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IPython: Math Processor
A tool that manipulates mathematics as a word processor manipulates words

Tips & Tricks

(double-click any word to see its definition)

Tips & Tricks

This page is a miscellany of suggestions to make IPython activities easier and more productive.

Painless Graphics

Using IPython to make beautiful, three-dimensional graphics isn't difficult with plenty of leisure time on one's hands, but there are times when a quick plot is the point, not a perfectly formed graph. So with that in mind, here's the absolute minimum of code required to go from function to plot:

In this simple example there's little control over the result, but it requires minimal effort. It relies on symbolic Python's plotting library, which depends on matplotlib's libraries as a backend, but without the usual effort required to set things up for a beautiful, publication-quality graph.

On the topic of simple plotting methods, I can't resist including an example of a console text-based plot using sympy.textplot:

In [1]: from sympy import *
In [2]: var('x')
In [3]: textplot(E**-x**2,-3,3)

0.99702 |                           .  .
|                          .    .
|                         .      .
|                        .        .
|
|                       .          .
|
|                      .            .
0.49857 | --------------------.--------------.-------------------
|
|                    .                .
|                   .                  .
|
|                  .                    .
|                 .                      .
|               ..                        ..
|             ..                            ..
0.00012 | ............                                ...........
-3                     0                          3


Moving toward the exotic but not difficult, here's a simple surface plot example:

The above example is much better when plotted in a separate window (remove "%matplotlib inline" and restart the notebook), because when placed in a separate window, the drawing scale can be enlarged and the mouse can be used to rotate the plot in three dimensions.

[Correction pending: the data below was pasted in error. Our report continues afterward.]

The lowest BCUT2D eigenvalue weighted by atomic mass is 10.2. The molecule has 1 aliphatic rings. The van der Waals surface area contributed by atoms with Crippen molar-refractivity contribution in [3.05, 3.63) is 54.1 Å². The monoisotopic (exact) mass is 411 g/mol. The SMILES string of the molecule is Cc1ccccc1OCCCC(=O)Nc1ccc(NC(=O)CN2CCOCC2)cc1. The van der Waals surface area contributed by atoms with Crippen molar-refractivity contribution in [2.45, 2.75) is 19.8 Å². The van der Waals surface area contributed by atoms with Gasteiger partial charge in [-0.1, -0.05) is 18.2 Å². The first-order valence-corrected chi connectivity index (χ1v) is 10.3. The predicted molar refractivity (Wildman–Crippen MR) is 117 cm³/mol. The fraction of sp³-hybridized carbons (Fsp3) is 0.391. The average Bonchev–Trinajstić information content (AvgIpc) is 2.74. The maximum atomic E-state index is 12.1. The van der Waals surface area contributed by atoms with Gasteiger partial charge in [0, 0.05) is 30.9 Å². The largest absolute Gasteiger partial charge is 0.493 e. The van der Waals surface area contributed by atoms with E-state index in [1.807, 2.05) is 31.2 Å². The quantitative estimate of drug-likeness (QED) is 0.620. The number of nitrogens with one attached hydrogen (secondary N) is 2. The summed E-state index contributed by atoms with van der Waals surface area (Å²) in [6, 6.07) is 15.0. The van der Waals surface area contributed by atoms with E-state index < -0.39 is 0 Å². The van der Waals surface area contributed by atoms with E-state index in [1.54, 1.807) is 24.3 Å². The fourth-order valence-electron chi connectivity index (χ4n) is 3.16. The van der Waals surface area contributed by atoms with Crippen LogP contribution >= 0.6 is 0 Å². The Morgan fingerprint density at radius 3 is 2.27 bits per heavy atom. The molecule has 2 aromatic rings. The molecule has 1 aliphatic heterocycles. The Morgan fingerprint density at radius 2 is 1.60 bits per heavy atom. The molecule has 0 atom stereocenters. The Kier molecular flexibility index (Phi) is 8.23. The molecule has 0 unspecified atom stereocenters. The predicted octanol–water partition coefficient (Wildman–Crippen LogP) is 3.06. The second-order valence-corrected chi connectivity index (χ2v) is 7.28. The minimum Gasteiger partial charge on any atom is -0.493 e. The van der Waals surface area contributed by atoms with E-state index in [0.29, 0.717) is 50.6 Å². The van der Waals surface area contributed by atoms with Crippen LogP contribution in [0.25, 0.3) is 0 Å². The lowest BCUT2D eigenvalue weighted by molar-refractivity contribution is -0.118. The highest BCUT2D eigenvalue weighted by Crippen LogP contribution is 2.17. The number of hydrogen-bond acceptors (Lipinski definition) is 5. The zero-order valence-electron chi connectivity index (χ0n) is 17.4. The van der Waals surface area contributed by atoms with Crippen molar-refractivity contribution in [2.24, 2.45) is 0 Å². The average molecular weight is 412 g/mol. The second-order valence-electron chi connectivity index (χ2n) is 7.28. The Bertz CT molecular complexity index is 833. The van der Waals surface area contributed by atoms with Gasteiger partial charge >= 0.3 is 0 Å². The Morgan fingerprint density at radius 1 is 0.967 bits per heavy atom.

Mixing Sympy and Numpy

Symbolic Python (sympy) has the ability to produce interesting results and optimize existing methods. Numpy, by contrast, is able to process numerical data very efficiently. There are times when sympy and numpy work at cross-purposes, and this is particularly evident when one tries to plot sympy's results. The reason is that a typical sympy result is a symbolic function, but matplotlib needs a list of numerical values to plot and won't directly accept a sympy function as a plotting source.

Since I use sympy extensively, and since I need to plot symbolic function results with a minimum of effort, I have figured out ways to make these conflicting libraries get along. The simplest way to plot a symbolic function using matplotlib is to create a list comprehension as a go-between:

In the above workbook, this line creates the bridge between sympy and numpy/matplotlib:

y = np.array([f(v) for v in x],dtype='float')


The function f(v) is symbolic, quite unsuitable for use with numpy, but the result of the list comprehension/array declaration (y) is a numpy array of float values with a set of results from f(x) over the numerical range provided by index list (x).

Notice about the above example that it also shows an easy way to partition a plot into colored segments using list indexing and two control indices (a and b).

Exporting Presentation Workbooks

IPython normally saves workbooks as plain-text files containing JSON, a concise, portable way to archive one's work. But IPython also exports workbooks in a number of other formats for presentation purposes (not to preserve workbook content for later revision). At the time of writing the only interesting export format is HTML, and the HTML result is quite large for its content (because the required CSS is embedded). But a little Python scripting can bring the size of the export down — by linking to an external CSS file instead of embedding the style data in each page, and by linking to local resources instead of Web resources for (as one example) MathJax. This is how the workbook sections in these articles were created.

The Python Universe

This article set only touches a few key points about IPython and Python in general — there are hundreds of libraries and specialized environments available for engineering, academic and scientific work. Python is coming to be accepted as the default development environment for many mathematical tasks, because of its rich ecosystem, its ubiquity, and the fact that it's free.